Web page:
a white saucepan with toasted sesames, garlic, oil, and a hand whisk
Toast the sesame seeds and heat with garlic, ginger, and oil

Pour the seed and oil mixture into a small mixing bowl and add a drizzle of sesame oil, rice vinegar, sugar (or maple syrup if you prefer), and a pinch of salt and pepper. Whisk to combine, adding more of each ingredient until you get your desired taste.

a hand whisking together salad dressing on a white table
Whisk together the dressing ingredients

Finally, combine the toasted sesame seed dressing with the broccoli stems and toss to combine. You can enjoy this salad right away, but we found that letting the salad sit for 30-60 minutes to marinate actually made the stems a bit softer and we like the flavor as well.

a hand pouring a bowl of salad dressing into a green broccoli and cranberry salad
Combine the toasted sesame dressing with the salad

💡 Recipe tips, tricks, and tools

While this leftover broccoli salad is super easy to make, there are a few tips and tricks to make the most out of your ingredients:

  • Ripe broccoli stems work best. Have you ever noticed that old broccoli stems get softer? This is because as the stems ripen the stalks lose water content and the starches begin to break down. You can revive limp broccoli by cutting off the stem and placing in water, but for this recipe broccoli stems that are a bit softer are actually a good thing (easier to crunch).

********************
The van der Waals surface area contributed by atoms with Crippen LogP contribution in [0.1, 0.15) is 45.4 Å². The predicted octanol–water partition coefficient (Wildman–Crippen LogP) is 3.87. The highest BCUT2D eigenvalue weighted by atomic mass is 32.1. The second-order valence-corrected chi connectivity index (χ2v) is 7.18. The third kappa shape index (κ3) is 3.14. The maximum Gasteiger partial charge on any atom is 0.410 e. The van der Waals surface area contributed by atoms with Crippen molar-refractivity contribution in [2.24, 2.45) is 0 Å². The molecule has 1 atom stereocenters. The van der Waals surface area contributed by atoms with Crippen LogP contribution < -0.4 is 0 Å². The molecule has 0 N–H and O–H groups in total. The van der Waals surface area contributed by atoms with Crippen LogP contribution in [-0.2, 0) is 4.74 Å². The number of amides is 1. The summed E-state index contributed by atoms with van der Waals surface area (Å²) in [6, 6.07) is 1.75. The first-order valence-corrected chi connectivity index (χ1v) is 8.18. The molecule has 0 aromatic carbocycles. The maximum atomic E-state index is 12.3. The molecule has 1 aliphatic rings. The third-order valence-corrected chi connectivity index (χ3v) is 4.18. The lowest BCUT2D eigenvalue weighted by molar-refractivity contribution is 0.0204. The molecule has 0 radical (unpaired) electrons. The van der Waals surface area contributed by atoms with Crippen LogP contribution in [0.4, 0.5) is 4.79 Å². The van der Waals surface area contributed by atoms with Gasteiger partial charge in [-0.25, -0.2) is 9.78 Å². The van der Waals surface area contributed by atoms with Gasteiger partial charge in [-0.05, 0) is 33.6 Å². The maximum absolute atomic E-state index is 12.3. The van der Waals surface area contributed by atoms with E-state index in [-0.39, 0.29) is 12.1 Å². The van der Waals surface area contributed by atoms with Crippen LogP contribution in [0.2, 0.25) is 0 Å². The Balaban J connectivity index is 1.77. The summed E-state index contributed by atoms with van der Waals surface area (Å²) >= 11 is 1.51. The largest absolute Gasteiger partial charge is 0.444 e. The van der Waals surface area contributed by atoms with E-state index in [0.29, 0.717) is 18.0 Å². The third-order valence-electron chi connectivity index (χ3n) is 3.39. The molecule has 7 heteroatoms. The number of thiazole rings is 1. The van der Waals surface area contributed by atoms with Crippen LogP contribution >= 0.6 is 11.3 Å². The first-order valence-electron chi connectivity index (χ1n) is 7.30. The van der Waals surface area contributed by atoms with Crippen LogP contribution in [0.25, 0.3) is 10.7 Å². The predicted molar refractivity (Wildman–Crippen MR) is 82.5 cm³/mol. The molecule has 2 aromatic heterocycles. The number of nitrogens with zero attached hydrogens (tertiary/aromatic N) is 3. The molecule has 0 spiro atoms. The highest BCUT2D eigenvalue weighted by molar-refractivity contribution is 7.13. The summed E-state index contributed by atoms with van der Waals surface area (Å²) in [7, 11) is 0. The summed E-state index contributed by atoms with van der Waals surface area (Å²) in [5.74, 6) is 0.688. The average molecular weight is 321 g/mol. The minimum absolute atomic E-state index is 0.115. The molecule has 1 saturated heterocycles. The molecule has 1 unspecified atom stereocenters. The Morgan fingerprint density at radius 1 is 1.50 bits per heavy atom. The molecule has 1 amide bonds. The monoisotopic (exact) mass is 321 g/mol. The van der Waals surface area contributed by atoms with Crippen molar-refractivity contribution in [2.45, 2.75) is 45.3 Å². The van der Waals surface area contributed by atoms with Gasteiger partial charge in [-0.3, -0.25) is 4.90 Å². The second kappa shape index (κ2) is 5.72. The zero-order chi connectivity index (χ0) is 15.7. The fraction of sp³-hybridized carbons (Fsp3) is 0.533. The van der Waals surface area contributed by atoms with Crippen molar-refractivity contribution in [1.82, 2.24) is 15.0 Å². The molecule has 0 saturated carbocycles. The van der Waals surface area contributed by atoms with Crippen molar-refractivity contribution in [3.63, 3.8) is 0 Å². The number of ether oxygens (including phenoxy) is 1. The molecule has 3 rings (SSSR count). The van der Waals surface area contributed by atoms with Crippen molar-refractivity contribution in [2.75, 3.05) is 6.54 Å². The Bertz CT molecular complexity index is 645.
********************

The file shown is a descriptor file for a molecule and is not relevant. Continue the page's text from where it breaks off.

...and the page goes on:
• Let the stems soak in the dressing for best texture and taste. We found that letting the sliced stems marinate in the oil-based dressing for 30-60 minutes before serving made for the best taste because the oil helps the broccoli to soften a bit.
  • Ingredient substitution ideas: The possibilities are endless, but you could substitute the cranberries for another dried fruit like raisins, the sesame seeds for either pumpkin or sunflower seeds, and the cilantro for another leafy herb like parsley. Play with what you have (and let us know what works for you!)
  • Recommended tools: To make this recipe you’ll need a cutting board and knife set, a small saucepan for toasting the seeds, and glass mixing bowls for tossing the salad.
a white bowl with a green broccoli stem and cranberry salad with a gold fork on a blue table

♻️ More recipes using food scraps

Check out our other food waste recovery recipes:

Did you make this broccoli stems salad? Leave a comment below and rate the recipe to let us know how it turned out. Save this recipe for later by pinning to your favorite salad Pinterest board and make sure to tag me on Fork in the Road’s Instagram to show me your leftover broccoli creations!

Yield: 4 servings

Leftover Broccoli Stem Salad

a white bowl with a green broccoli stem and cranberry salad with a gold fork on a blue table